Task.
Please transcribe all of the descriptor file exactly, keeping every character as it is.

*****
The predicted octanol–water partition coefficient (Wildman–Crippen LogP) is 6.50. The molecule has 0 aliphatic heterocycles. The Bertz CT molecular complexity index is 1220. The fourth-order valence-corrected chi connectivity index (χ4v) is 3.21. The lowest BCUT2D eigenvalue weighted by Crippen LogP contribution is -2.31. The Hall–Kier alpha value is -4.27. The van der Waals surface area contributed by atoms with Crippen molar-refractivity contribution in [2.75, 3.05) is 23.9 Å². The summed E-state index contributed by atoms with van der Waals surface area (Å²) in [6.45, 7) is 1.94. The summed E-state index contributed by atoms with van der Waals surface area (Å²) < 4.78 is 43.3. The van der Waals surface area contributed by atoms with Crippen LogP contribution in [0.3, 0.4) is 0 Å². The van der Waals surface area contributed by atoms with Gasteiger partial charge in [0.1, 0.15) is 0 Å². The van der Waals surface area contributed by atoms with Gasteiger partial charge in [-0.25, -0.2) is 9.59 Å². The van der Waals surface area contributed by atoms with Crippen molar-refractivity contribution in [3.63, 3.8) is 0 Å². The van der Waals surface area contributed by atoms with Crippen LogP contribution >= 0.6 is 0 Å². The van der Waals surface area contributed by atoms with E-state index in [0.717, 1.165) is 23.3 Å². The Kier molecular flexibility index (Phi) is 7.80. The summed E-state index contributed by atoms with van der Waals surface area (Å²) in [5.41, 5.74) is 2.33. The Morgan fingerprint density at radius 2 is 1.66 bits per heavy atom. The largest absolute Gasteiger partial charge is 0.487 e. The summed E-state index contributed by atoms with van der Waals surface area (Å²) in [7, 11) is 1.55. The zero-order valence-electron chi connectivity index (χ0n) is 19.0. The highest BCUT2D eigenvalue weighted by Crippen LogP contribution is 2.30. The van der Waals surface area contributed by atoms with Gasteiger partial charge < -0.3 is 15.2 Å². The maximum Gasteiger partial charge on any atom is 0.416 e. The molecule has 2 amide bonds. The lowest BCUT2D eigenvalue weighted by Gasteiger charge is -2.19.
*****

The predicted octanol–water partition coefficient (Wildman–Crippen LogP) is 6.50. The molecule has 0 aliphatic heterocycles. The Bertz CT molecular complexity index is 1220. The fourth-order valence-corrected chi connectivity index (χ4v) is 3.21. The lowest BCUT2D eigenvalue weighted by Crippen LogP contribution is -2.31. The Hall–Kier alpha value is -4.27. The van der Waals surface area contributed by atoms with Crippen molar-refractivity contribution in [2.75, 3.05) is 23.9 Å². The summed E-state index contributed by atoms with van der Waals surface area (Å²) in [6.45, 7) is 1.94. The summed E-state index contributed by atoms with van der Waals surface area (Å²) < 4.78 is 43.3. The van der Waals surface area contributed by atoms with Crippen LogP contribution in [0.3, 0.4) is 0 Å². The van der Waals surface area contributed by atoms with Gasteiger partial charge in [0.1, 0.15) is 0 Å². The van der Waals surface area contributed by atoms with Gasteiger partial charge in [-0.25, -0.2) is 9.59 Å². The van der Waals surface area contributed by atoms with Crippen molar-refractivity contribution in [3.63, 3.8) is 0 Å². The van der Waals surface area contributed by atoms with Crippen LogP contribution >= 0.6 is 0 Å². The van der Waals surface area contributed by atoms with E-state index in [0.717, 1.165) is 23.3 Å². The Kier molecular flexibility index (Phi) is 7.80. The summed E-state index contributed by atoms with van der Waals surface area (Å²) in [5.41, 5.74) is 2.33. The Morgan fingerprint density at radius 2 is 1.66 bits per heavy atom. The largest absolute Gasteiger partial charge is 0.487 e. The summed E-state index contributed by atoms with van der Waals surface area (Å²) in [7, 11) is 1.55. The zero-order valence-electron chi connectivity index (χ0n) is 19.0. The highest BCUT2D eigenvalue weighted by Crippen LogP contribution is 2.30. The van der Waals surface area contributed by atoms with Gasteiger partial charge < -0.3 is 15.2 Å². The maximum Gasteiger partial charge on any atom is 0.416 e. The molecule has 2 amide bonds. The lowest BCUT2D eigenvalue weighted by Gasteiger charge is -2.19.